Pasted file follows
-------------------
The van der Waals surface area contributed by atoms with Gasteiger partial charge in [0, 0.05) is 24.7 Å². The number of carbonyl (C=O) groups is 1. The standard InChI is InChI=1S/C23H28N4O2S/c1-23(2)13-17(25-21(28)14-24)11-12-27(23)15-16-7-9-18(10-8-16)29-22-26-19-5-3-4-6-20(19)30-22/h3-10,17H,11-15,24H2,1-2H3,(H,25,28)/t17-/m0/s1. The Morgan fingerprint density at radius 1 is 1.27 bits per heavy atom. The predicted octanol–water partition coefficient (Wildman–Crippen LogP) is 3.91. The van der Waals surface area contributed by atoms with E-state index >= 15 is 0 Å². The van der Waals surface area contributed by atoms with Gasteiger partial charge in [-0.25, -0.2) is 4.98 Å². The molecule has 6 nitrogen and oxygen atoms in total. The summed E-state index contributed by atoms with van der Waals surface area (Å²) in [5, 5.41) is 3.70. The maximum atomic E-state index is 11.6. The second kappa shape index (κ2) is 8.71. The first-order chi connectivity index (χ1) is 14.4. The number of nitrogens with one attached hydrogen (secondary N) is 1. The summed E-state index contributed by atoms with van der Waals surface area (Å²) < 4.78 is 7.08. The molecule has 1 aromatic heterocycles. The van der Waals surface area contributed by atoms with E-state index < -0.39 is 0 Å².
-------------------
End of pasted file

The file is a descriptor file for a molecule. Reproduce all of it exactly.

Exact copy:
The van der Waals surface area contributed by atoms with Gasteiger partial charge in [0, 0.05) is 24.7 Å². The number of carbonyl (C=O) groups is 1. The standard InChI is InChI=1S/C23H28N4O2S/c1-23(2)13-17(25-21(28)14-24)11-12-27(23)15-16-7-9-18(10-8-16)29-22-26-19-5-3-4-6-20(19)30-22/h3-10,17H,11-15,24H2,1-2H3,(H,25,28)/t17-/m0/s1. The Morgan fingerprint density at radius 1 is 1.27 bits per heavy atom. The predicted octanol–water partition coefficient (Wildman–Crippen LogP) is 3.91. The van der Waals surface area contributed by atoms with E-state index >= 15 is 0 Å². The van der Waals surface area contributed by atoms with Gasteiger partial charge in [-0.25, -0.2) is 4.98 Å². The molecule has 6 nitrogen and oxygen atoms in total. The summed E-state index contributed by atoms with van der Waals surface area (Å²) in [5, 5.41) is 3.70. The maximum atomic E-state index is 11.6. The second kappa shape index (κ2) is 8.71. The first-order chi connectivity index (χ1) is 14.4. The number of nitrogens with one attached hydrogen (secondary N) is 1. The summed E-state index contributed by atoms with van der Waals surface area (Å²) < 4.78 is 7.08. The molecule has 1 aromatic heterocycles. The van der Waals surface area contributed by atoms with E-state index < -0.39 is 0 Å².